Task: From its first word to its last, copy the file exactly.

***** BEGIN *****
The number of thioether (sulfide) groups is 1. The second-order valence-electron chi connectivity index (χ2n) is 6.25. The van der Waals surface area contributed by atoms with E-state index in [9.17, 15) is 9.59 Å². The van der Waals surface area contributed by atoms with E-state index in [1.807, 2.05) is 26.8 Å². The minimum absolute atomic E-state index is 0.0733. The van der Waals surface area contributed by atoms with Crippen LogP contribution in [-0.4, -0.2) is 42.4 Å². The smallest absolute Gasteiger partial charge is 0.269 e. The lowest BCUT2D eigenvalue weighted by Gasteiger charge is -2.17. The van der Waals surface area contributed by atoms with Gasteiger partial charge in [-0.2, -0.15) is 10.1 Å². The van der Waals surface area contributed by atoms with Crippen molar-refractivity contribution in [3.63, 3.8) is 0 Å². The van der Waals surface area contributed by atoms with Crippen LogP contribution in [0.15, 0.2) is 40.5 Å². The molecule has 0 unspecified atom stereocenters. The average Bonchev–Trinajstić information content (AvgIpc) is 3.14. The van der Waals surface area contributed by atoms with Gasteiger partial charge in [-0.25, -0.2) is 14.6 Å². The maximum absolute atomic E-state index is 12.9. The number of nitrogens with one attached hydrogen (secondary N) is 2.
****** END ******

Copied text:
The number of thioether (sulfide) groups is 1. The second-order valence-electron chi connectivity index (χ2n) is 6.25. The van der Waals surface area contributed by atoms with E-state index in [9.17, 15) is 9.59 Å². The van der Waals surface area contributed by atoms with E-state index in [1.807, 2.05) is 26.8 Å². The minimum absolute atomic E-state index is 0.0733. The van der Waals surface area contributed by atoms with Crippen LogP contribution in [-0.4, -0.2) is 42.4 Å². The smallest absolute Gasteiger partial charge is 0.269 e. The lowest BCUT2D eigenvalue weighted by Gasteiger charge is -2.17. The van der Waals surface area contributed by atoms with Gasteiger partial charge in [-0.2, -0.15) is 10.1 Å². The van der Waals surface area contributed by atoms with Crippen molar-refractivity contribution in [3.63, 3.8) is 0 Å². The van der Waals surface area contributed by atoms with Crippen LogP contribution in [0.15, 0.2) is 40.5 Å². The molecule has 0 unspecified atom stereocenters. The average Bonchev–Trinajstić information content (AvgIpc) is 3.14. The van der Waals surface area contributed by atoms with Gasteiger partial charge in [-0.25, -0.2) is 14.6 Å². The maximum absolute atomic E-state index is 12.9. The number of nitrogens with one attached hydrogen (secondary N) is 2.